Can you get deported for domestic violence? If you are an immigrant (either legally or illegally, and even if you have your green card), there are certain crimes you can be deported for. Domestic violence is one of them. In this blog, we tell you the facts about domestic violence and immigration law—and how domestic violence charges could result in the deportation of you or your loved one.
What is Domestic Violence?
Legally, domestic violence (DV) is abuse (or threats of abuse) against an intimate partner or family member (whether by blood or marriage). An “intimate partner” is:
- Your spouse..
- Your domestic partner
- Your current or ex-boyfriend/girlfriend.
- Your current or ex-fiancé/fiancée
- A person who lives with you.
- The mother or father of your child.
Abuse, by law, is considered:
- Physically hurting someone, whether you meant to or not.
- Sexually assaulting someone.
- Threatening or promising to hurt someone.
- Harassing someone.
- Stalking someone.
- Destroying someone’s physical property.
What is Child Abuse?
Child abuse and child neglect are forms of domestic abuse, and they sometimes have even higher penalties than DV. You could face the child abuse penalty if you…
- Cause or threaten purposeful injury of a child.
- Cause or threaten purposeful injury of a child during the manufacture or sale of certain drugs.
- Neglect or refuse to provide for the child in your care. This includes clothes, food, shelter, health care, or emotional nurture.
- Abandon a child. This includes refusing or being unable to care for the child due to mental or physical incapacity.
- Are complicit in sexual abuse.
- Leave a child alone with a non-related registered violent sex offender.
It is not considered abuse if you are disciplining your child in a way that does not jeopardize their health or welfare. It is not abuse if you do not give them permission to do things that the law prohibits (like smoke, drink, or get a tattoo).
It is not abuse if you set a curfew for or open the mail of a child 18 years or younger.
What is the penalty of a misdemeanor Domestic Violence charge?
In Virginia, a misdemeanor domestic violence conviction could result in up to a year in prison and up to a $2,500 fine. You can be deported for a misdemeanor domestic violence conviction, and you can also be deported if you accept Virginia’s “first offender status” even though it results in a dismissal of the criminal charge. Before pleading guilty or agreeing to “first offender status,” be sure to make sure your local defense attorney understands and explains the immigration consequences of that decision.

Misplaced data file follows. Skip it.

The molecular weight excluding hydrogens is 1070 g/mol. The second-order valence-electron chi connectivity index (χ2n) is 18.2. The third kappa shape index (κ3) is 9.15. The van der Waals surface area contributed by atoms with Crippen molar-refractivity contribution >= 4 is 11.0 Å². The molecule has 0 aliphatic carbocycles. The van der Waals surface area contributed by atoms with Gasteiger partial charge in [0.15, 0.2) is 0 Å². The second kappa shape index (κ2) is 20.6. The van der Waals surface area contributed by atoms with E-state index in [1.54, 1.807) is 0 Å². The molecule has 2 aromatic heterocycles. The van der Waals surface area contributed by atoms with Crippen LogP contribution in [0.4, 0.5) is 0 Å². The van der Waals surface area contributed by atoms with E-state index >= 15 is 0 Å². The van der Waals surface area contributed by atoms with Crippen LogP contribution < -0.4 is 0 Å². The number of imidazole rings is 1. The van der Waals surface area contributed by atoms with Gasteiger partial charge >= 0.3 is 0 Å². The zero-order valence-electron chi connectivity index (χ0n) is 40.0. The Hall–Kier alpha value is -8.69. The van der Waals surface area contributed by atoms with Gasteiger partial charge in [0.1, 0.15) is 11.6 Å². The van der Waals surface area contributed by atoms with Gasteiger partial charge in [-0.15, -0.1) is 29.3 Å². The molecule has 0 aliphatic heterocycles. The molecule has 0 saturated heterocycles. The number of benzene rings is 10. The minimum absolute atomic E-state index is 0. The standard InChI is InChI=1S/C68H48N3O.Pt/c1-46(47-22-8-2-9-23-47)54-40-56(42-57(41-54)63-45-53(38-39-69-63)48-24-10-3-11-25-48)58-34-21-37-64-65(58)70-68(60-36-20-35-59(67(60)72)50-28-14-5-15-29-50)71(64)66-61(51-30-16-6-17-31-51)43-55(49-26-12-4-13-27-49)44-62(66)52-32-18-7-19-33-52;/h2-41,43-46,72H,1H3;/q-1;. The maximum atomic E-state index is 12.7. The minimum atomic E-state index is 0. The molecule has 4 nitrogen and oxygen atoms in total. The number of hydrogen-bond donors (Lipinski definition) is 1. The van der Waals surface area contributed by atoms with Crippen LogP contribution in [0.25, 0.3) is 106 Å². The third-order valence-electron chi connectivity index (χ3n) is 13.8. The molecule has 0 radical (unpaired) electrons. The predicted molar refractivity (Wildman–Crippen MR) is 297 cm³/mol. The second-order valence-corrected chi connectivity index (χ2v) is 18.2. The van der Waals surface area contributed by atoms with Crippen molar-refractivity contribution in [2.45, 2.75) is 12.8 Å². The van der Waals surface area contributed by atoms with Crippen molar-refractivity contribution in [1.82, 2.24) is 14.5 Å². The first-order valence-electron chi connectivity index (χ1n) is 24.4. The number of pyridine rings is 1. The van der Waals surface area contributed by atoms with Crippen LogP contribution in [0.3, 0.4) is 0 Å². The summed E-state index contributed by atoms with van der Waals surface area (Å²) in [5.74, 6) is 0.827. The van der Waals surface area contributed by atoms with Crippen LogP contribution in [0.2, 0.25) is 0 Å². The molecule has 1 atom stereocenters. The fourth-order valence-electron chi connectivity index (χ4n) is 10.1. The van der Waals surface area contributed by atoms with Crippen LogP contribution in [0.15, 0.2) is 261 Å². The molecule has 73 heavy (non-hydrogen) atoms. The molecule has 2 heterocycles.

What is the penalty of a felony Domestic Violence charge?
A Virginia felony domestic assault conviction could result in up to five years in state prison and up to $10,000 in fines. If you are an immigrant (legally or illegally, in any stage of the immigration process), you can be deported for a felony DV conviction.
What are the penalties for Child Abuse/Neglect in Virginia?
Child abuse/neglect is considered anywhere from a class 4 to a class 6 felony, which could result in up to 10 years in state prison and up to $10,000 in fines.
It is also highly likely that the court will enter a Protective Order, which means you have to follow extra rules (like parenting classes, for example) and submit to state visits of your home while you are awaiting trial. You can be deported if you are convicted.
Is domestic violence a crime of moral turpitude?
An important term in immigration law is “Crime of Moral Turpitude,” which is defined as a crime that is done recklessly or with evil intent, and is inherently base, vile, depraved, and immoral. Domestic violence almost always falls under this category, and multiple DV convictions make it very likely that you will be deported.
How can I avoid deportation for Domestic Violence?
The best way to avoid deportation is to avoid activities that could even resemble DV or child abuse/neglect. But if you unfortunately find yourself accused of such a crime, a good lawyer can sometimes keep you from being convicted or keep you from being deported. The intersection of state criminal law and (federal) immigration law can be complicated, so it’s essential to hire a lawyer who understands both.
Cook Attorneys are skilled immigration and criminal defense attorneys. We are knowledgeable about domestic violence and immigration consequences. Let us help you learn what your options are and try to keep you from being deported. Contact us today to start your case off right!
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